Chisa Echendu had her eye on a doctorate in medical research from Baylor College of Medicine, right here in good ol’ Houston. The 32-year-old Nigerian native had every intention of spending her career in a lab, peering into a microscope and solving medical mysteries.

But then the doctor became the patient as she found a lump in her breast in 2006. At age 26 and halfway through her molecular virology doctorate, Chisa was diagnosed with breast cancer.

“I didn’t think it was serious,” she said. “I was 26, I didn’t have a family history. I was busy in the lab, busy with publications.”

Cancer, however, has no regard for one’s schedule, plans, hopes, or dreams. Chisa learned this first-hand. After her diagnosis, Chisa’s professors suggested she put her studies on the back burner while she faced chemo, surgery, and radiation. But Chisa said no. She was determined to make sure cancer didn’t steal everything from her. She remained resolute in her goal of finishing school, and her attitude is inspiring. She said, “I didn’t want a pity party, I just wanted to be like everyone else and take care of my business. People go through more challenging things in life. I had hope to get well, good resources, good physician tools. Some people are worse — without anything — and they just keep going.”

Instead of feeling sorry for herself or asking “why me?” Chisa not only pushed through the endless parade of problems one confronts with a cancer diagnosis, she refocused her goal. After enduring endless doctor’s appointment, multiple body scans and medical tests, chemo brain, recovery from surgery, and fatigue from radiation, Chisa decided to get out of the lab and fight cancer from the front lines as a radiation oncologist. So after 4 years of med school, she will take on another 5 years of training to help others on this wretched cancer “journey.”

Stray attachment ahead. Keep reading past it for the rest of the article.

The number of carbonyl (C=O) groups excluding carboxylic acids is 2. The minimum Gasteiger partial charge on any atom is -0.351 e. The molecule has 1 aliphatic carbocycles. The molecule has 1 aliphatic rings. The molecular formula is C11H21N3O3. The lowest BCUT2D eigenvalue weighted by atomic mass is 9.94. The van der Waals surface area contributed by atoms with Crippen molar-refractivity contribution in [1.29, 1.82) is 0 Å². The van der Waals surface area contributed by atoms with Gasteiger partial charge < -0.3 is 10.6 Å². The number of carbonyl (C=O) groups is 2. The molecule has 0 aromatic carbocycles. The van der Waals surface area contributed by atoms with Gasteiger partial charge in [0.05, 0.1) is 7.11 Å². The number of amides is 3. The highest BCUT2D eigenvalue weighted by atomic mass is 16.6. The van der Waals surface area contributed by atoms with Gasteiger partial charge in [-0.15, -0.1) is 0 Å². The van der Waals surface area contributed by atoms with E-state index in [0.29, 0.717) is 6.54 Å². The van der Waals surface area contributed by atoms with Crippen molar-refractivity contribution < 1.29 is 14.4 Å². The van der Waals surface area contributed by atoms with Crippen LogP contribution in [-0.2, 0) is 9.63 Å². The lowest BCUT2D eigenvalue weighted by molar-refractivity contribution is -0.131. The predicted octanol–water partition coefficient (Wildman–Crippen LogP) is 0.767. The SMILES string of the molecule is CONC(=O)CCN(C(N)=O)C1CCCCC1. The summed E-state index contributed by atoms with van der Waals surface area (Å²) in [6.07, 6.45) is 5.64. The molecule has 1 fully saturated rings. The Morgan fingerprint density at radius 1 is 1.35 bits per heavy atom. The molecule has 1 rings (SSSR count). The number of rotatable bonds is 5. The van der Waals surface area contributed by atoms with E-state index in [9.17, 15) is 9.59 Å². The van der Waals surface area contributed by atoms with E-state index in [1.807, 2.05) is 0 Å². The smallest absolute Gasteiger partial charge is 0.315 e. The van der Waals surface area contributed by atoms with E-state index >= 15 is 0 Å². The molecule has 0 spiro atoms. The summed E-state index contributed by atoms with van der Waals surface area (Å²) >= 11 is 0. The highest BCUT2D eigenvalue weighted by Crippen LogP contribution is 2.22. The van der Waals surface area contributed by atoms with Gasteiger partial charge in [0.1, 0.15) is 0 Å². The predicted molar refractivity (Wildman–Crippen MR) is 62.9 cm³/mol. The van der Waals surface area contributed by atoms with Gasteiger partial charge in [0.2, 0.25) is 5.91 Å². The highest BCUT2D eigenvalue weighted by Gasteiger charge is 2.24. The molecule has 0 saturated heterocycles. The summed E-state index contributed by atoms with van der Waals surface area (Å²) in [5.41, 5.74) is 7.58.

Being a young breast cancer survivor filled Chisa with “more of a sense of urgency” in pursuing her goals. “I feel like I’ve been given a second chance. There is no time to complain or make excuses. Like everyone who goes through difficult times, you gain more strength, a sense that you can accomplish anything you want to do.”

With 2-year-old twin daughters at home and a lot of schoolwork ahead of her, Chisa is proving that she can indeed do anything she wants to do. What an inspiration.

The spring of my discontent